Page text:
Ascher of Boulder Libraries elected to Grolier Club
James P. Ascher of the Boulder Libraries has been elected a member of the prestigious Grolier Club. The Club, founded in 1884, is the largest and oldest society for bibliophiles in the United States, with nearly 800 members involved in the promotion of books and the graphic arts.
Ellsworth Mason, author of “The University of Colorado Libraries and Its Makers,” a retired librarian at University Libraries, was elected to join the Grolier Club in 1965. But today, there are only five other existing members in the state of Colorado.
According to the membership guidelines, nominations are based on a candidate’s personal and/or professional commitment to books, as demonstrated through outstanding activity as a collector, antiquarian book dealer, rare book librarian, or some other bookish pursuit.
Ascher first encountered his passion for what he calls “the language-game,” when he was pursuing a graduate degree in pure mathematics. Speaking of his transition from f-rings to symbolic communication in general, he describes his fascination as stemming from the idea of grammars as rules for a game involving words.
“I was enamored with this concept applied to mathematics,” Ascher explains. “Proofs of the same things could be elegant, or ugly, while certain moves were allowed while others illegal.”
As a rare-books librarian at University Libraries, Ascher managed the donation and the cataloging of more than 1,7000 items from the late Calvin Otto. Ascher is also involved in teaching courses on book history and faculty workshops in English literature, art history, journalism and other departments.
With the belief that “a rare book collection is not simply a hoard of treasures, but should be a living laboratory for thinking about information and communication,” Ascher has founded ScriptaLab, an initiative of the University Libraries.
He aims to weave together the scholarly threads that address text as a cultural artifact and a means of communication, allowing faculty and students to experience digital and physical media through historical and contemporary equipment to provide for many new and innovative learning opportunities.
“It seems to me that one of the greatest things that an institution can do is make available knowledge and ideas for researchers now and in the future,” says Ascher. “While we continue to digitize materials to great benefit, there is real information coded in the physical objects passed down to us from posterity. Printing variants can shed light on the intentions of an author and aesthetics can explain both how a writing was interpreted and received.”
Since its inception in 2009, ScriptaLab has sponsored more than nine events in which the historical book has been placed within contemporary media issues. These are available on YouTube and at http://www.scriptalab.org/.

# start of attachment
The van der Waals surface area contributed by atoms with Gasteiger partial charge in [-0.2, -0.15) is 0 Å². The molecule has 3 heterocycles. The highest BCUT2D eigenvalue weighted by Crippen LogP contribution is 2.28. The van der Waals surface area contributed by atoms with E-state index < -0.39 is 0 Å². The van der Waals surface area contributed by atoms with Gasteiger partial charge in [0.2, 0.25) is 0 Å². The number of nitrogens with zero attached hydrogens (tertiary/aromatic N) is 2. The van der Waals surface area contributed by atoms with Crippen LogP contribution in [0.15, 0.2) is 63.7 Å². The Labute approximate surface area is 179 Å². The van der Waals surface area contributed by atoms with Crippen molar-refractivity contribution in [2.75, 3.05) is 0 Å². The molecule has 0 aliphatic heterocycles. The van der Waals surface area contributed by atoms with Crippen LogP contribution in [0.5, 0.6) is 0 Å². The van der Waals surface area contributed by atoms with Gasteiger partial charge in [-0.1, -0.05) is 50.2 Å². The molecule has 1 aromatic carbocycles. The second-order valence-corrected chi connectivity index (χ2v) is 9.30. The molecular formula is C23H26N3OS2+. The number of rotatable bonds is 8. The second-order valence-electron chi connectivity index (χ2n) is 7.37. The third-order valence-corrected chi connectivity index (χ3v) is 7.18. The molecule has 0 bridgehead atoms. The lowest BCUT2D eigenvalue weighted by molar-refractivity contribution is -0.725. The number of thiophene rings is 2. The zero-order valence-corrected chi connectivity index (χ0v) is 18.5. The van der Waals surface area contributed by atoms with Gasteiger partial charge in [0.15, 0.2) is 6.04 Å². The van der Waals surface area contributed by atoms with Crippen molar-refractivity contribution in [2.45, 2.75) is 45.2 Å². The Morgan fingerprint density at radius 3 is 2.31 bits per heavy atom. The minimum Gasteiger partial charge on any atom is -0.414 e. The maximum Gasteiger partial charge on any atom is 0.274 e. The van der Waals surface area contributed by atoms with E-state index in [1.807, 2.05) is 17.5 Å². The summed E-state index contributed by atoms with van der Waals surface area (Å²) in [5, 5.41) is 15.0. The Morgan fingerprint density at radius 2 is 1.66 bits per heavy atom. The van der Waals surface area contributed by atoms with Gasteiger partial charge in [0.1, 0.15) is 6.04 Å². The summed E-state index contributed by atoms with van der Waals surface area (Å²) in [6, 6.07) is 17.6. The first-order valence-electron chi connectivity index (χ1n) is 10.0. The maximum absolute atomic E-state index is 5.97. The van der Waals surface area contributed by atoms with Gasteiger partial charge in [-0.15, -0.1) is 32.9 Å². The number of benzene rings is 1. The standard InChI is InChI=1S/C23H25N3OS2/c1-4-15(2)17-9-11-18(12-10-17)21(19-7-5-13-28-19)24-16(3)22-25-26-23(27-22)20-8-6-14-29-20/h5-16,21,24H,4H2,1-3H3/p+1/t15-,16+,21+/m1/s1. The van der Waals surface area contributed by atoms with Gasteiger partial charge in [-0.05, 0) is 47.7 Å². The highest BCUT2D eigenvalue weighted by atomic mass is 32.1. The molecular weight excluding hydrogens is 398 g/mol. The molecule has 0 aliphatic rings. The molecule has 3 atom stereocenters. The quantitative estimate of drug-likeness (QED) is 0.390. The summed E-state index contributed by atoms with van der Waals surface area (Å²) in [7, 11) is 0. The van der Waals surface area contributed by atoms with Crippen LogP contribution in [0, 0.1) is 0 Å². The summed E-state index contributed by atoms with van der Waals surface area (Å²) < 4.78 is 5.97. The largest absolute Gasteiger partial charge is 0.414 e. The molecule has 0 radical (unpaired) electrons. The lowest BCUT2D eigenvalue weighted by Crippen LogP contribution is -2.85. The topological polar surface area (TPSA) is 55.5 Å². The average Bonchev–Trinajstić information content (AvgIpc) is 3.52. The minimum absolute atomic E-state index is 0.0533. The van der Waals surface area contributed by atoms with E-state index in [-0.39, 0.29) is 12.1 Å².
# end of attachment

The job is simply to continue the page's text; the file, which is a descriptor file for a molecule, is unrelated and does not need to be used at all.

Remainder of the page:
On campus, Ascher co-convenes the Material/Artifact/Text History seminar, where both faculty and advanced graduate students are able to share their research in areas of textual studies including philology, bibliography, book history, print culture and—recently—the history of pornography.
An active member of the Book Arts League, Ascher promotes community outreach, bringing high-quality speakers to the Front Range and expanding league open houses to include a monthly movie night.
Ascher has taught at the Rare Book School at the University of Virginia; the premier educational institution for rare books, textual studies, special collection librarianship, and related disciplines.
“As a poor graduate student, I didn’t have a great deal of money to spend on collecting books, so I realized the incredible value of public ownership of our cultural record” Ascher explains.
Serving as a lab instructor for the Introduction to the Principles of Bibliographical Description, Ascher teaches librarians, book sellers and scholars how to properly analyze and describe the physical features present in historical artifacts. He is also a recipient of the William Reese Company Fellowship in American Bibliography and the History of the Book the Americas for his research on early Colorado printing.
Serving as Vice-President for Publications in the American Printing History Association, he takes part in an organization that aims to support the study of the history of printing and allied trades with a special emphasis on the United States.
He also serves as chair for the Publications and Communications Committee for the Rare Books and Manuscripts Section of the Association of College and Research Libraries of the American Library Association, where he coordinates both publication and communication activity for the primary professional organization for rare book librarians.
Additionally, he is serving as Preconference Program Planning Chair for the 2013 RBMS conference on the theme of performing arts.
Ascher’s research explores bibliography within new media, the infrastructure of printing, and submerged histories in libraries. His published work includes bibliographical methods, issues in diplomatic transcription, processes for collection surveys, and methods for training and recruiting librarians. His recent article in Rare Books and Manuscripts introduces a new methodology for bibliography and has been cited by several other studies already, while his research into collection surveys as an initial step to comprehensive bibliographic access has been published in the Journal of Academic Librarianship.
Ascher stresses the importance of the study of manuscripts and the intricacies involved with the analysis printed word: “There are depths of information and experience still to be plumbed within [them]. Physical books, texts and rare books contain hidden stories still to tell and it’s my delightful charge to help carry these forward for another generation.”